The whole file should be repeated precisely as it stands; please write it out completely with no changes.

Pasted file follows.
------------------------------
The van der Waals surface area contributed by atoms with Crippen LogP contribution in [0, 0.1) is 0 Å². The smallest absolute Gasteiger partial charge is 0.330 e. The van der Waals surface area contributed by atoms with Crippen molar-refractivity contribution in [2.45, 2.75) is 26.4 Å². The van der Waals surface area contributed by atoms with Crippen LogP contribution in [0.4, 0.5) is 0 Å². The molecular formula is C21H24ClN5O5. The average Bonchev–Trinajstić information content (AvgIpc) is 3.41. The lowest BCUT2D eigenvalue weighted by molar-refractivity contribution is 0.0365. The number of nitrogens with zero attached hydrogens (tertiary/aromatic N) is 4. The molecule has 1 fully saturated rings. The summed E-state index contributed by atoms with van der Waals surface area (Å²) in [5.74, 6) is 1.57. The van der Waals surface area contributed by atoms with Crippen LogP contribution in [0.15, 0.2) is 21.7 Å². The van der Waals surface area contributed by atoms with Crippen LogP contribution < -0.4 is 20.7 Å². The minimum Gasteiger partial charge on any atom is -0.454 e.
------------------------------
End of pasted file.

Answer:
The van der Waals surface area contributed by atoms with Crippen LogP contribution in [0, 0.1) is 0 Å². The smallest absolute Gasteiger partial charge is 0.330 e. The van der Waals surface area contributed by atoms with Crippen molar-refractivity contribution in [2.45, 2.75) is 26.4 Å². The van der Waals surface area contributed by atoms with Crippen LogP contribution in [0.4, 0.5) is 0 Å². The molecular formula is C21H24ClN5O5. The average Bonchev–Trinajstić information content (AvgIpc) is 3.41. The lowest BCUT2D eigenvalue weighted by molar-refractivity contribution is 0.0365. The number of nitrogens with zero attached hydrogens (tertiary/aromatic N) is 4. The molecule has 1 fully saturated rings. The summed E-state index contributed by atoms with van der Waals surface area (Å²) in [5.74, 6) is 1.57. The van der Waals surface area contributed by atoms with Crippen LogP contribution in [0.15, 0.2) is 21.7 Å². The van der Waals surface area contributed by atoms with Crippen LogP contribution < -0.4 is 20.7 Å². The minimum Gasteiger partial charge on any atom is -0.454 e.